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Massachusetts Up-skirt Case

The morning of August 11, 2010 started out, presumably, like most mornings for Michael Robertson. He boarded Boston’s Green trolley at about 8:30 A. M. and strategically selected his seat. Robertson sat holding his cellular phone near his mid-section when another male passenger viewed the image on Robertson’s phone screen; the inner thigh of the unsuspecting skirted woman sitting across from him. The man reported the incident to the Massachusetts Bay Transportation Authority (MBTA).

Later that same day at approximately 5:00 P. M., a female passenger not only witnessed Robertson’s crude tactics, but took pictures of him in the act. She then forwarded these photographs to the MBTA. Having seen the photographs of Robertson, the Transportation Authority quickly assembled a sting operation to put an end to his lewd behavior.

At approximately 5:00 P. M. on the evening of August 12, 2010, Robertson entered the trolley and remained standing in the stairwell with a bench seat two to three feet in front of him. A female undercover Transit Police officer, wearing a dress, sat directly across from Robertson. Within moments a small red display light on his cell phone illuminated, indicating a video recording in progress, as the camera lens focused on the crotch of the undercover officer. After approximately one minute of recording, other Transit Authority Police officers arrested Robertson and seized his phone as evidence.

On December 8, 2011, Michael Robertson was formally charged with two complaints, one involving photographing and the other with video recording, in violation of General Law chapter 272 section 105 (b) (G. L. c. 272, § 105 (b)). The language of this law is as follows:

”(1)Whoever willfully photographs, videotapes or electronically surveils another (2)person who is nude or partially nude, (3)with the intent to secretly conduct or hide such activity, (4) when the other person in such place and circumstance would have a reasonable expectation of privacy in not being so photographed, videotaped or electronically surveilled, and (5) without that person's knowledge and consent, shall be punished by imprisonment in the house of correction for not more than 2 1/2 years or by a fine of not more than $5,000, or by both such fine and imprisonment.”

On March 6, 2012, Robertson filed to dismiss the charges due to the fact that this particular case does not meet all five of the provisions stated in G. L. c. 272, § 105 (b). On August 3, 2012 a Boston Municipal Court Judge denied the motion. Immediately following the denial, Robertson filed a petition under G. L. c. 211, § 3, “The supreme judicial court shall have general superintendence of all courts of inferior jurisdiction to correct and prevent errors and abuses therein if no other remedy is expressly provided; and it may issue all writs and processes to such courts and to corporations and individuals which may be necessary to the furtherance of justice and to the regular execution of the laws.” On December 21, 2012 the case was reported to the full court.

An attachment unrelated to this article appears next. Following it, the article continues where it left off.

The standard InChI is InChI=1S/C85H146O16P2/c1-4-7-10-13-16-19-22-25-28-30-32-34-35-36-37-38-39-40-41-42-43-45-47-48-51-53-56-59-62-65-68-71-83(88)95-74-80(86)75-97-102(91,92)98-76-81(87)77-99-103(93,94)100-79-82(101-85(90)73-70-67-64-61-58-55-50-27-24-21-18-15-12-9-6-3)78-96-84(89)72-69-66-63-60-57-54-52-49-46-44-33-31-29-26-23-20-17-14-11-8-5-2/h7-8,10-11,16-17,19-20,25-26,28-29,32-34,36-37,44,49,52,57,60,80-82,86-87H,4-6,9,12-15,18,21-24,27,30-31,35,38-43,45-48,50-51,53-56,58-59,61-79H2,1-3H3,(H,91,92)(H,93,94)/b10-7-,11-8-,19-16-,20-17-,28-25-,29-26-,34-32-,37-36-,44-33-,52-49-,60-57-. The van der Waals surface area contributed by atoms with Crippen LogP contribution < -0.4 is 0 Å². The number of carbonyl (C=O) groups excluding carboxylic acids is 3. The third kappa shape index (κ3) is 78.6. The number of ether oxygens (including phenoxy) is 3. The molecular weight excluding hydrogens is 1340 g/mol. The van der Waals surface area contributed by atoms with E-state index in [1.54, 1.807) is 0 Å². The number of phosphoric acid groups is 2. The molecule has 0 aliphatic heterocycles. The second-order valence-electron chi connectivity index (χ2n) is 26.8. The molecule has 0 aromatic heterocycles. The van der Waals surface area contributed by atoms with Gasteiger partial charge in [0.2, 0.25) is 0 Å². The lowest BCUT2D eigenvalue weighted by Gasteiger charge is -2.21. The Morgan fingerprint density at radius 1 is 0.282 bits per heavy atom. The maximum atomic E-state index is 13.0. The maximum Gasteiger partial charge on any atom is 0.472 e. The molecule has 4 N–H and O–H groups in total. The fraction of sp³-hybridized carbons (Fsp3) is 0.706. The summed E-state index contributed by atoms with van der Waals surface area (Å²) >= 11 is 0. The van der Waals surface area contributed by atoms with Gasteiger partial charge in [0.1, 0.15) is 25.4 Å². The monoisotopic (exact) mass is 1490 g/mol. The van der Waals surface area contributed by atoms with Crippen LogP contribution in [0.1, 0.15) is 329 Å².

In the motion to dismiss, Robertson did not deny that he (1) willfully photographed, videotaped, or electronically surveilled; (3) with the intent to secretly conduct or hide such activity; or (5) without that person's knowledge and consent. However, Robertson claims, the other provisions mentioned in the law, (2) person who is nude or partially nude; and (4) such place and circumstance would have a reasonable expectation of privacy, do not apply to this case. The women were fully clothed (the term fully clothed does not consider the presents of or lack of underwear) and in a public where they would not have a reasonable expectation of privacy. He argued that since the language of the law, as a whole, does not apply to these charges then the charges should be dismissed.

On March 5, 2014, the Massachusetts court ruled in favor of Robertson stating, “§ 105 (b) does not criminalize the conduct he is charged with having committed. We agree and reverse the order of the Boston Municipal Court judge denying the defendant's motion to dismiss.”

With its citizens in an uproar, the Massachusetts state legislators scrambled to make the necessary changes to stop this up-skirt type activity. The changes state that “the secret photographing, videotaping, or electronically surveiling of another person's sexual or other intimate parts, whether under or around a person's clothing or when a reasonable person would believe that the person's intimate parts would not be visible to the public, a crime,” and also, “whoever videotapes or photographs, with the intent to secretly conduct or hide such activity, the sexual or other intimate parts of a child” faces a sentence of 2½ to 5 years and up to a $5,000 fine.” The bill was signed into law by Governor Deval Patrick and made effective immediately On Friday March 7, 2014.

Following a similar case in Oklahoma in 2006, that state eventually passed a law making the act of taking photos of a person’s private areas in public without permission illegal. A few other states have revised their laws as well. It is sad that in our society can one can twist the words of the law to make immoral acts perfectly legal. I hope and believe that eventually all states will adopt similar laws to protect its law abiding citizens.

You can view my other articles at sharkness

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